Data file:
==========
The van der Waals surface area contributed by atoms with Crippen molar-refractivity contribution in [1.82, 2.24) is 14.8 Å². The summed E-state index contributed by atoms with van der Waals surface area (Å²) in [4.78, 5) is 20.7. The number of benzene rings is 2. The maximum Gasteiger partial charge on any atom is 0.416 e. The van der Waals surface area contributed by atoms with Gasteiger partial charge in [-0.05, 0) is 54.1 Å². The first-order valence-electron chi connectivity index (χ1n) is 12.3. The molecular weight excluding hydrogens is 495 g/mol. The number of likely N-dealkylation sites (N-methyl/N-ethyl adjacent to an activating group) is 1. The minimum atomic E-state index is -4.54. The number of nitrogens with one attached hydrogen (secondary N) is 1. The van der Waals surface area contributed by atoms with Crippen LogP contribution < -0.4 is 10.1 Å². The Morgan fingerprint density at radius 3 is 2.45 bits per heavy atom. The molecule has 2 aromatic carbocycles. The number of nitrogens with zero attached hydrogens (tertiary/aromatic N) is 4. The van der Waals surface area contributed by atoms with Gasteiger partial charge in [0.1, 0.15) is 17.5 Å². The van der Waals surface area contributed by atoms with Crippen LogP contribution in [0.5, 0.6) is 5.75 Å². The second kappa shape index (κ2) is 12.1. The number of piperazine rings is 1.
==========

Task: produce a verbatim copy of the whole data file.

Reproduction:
The van der Waals surface area contributed by atoms with Crippen molar-refractivity contribution in [1.82, 2.24) is 14.8 Å². The summed E-state index contributed by atoms with van der Waals surface area (Å²) in [4.78, 5) is 20.7. The number of benzene rings is 2. The maximum Gasteiger partial charge on any atom is 0.416 e. The van der Waals surface area contributed by atoms with Gasteiger partial charge in [-0.05, 0) is 54.1 Å². The first-order valence-electron chi connectivity index (χ1n) is 12.3. The molecular weight excluding hydrogens is 495 g/mol. The number of likely N-dealkylation sites (N-methyl/N-ethyl adjacent to an activating group) is 1. The minimum atomic E-state index is -4.54. The number of nitrogens with one attached hydrogen (secondary N) is 1. The van der Waals surface area contributed by atoms with Crippen LogP contribution < -0.4 is 10.1 Å². The Morgan fingerprint density at radius 3 is 2.45 bits per heavy atom. The molecule has 2 aromatic carbocycles. The number of nitrogens with zero attached hydrogens (tertiary/aromatic N) is 4. The van der Waals surface area contributed by atoms with Gasteiger partial charge in [0.1, 0.15) is 17.5 Å². The van der Waals surface area contributed by atoms with Crippen LogP contribution in [0.5, 0.6) is 5.75 Å². The second kappa shape index (κ2) is 12.1. The number of piperazine rings is 1.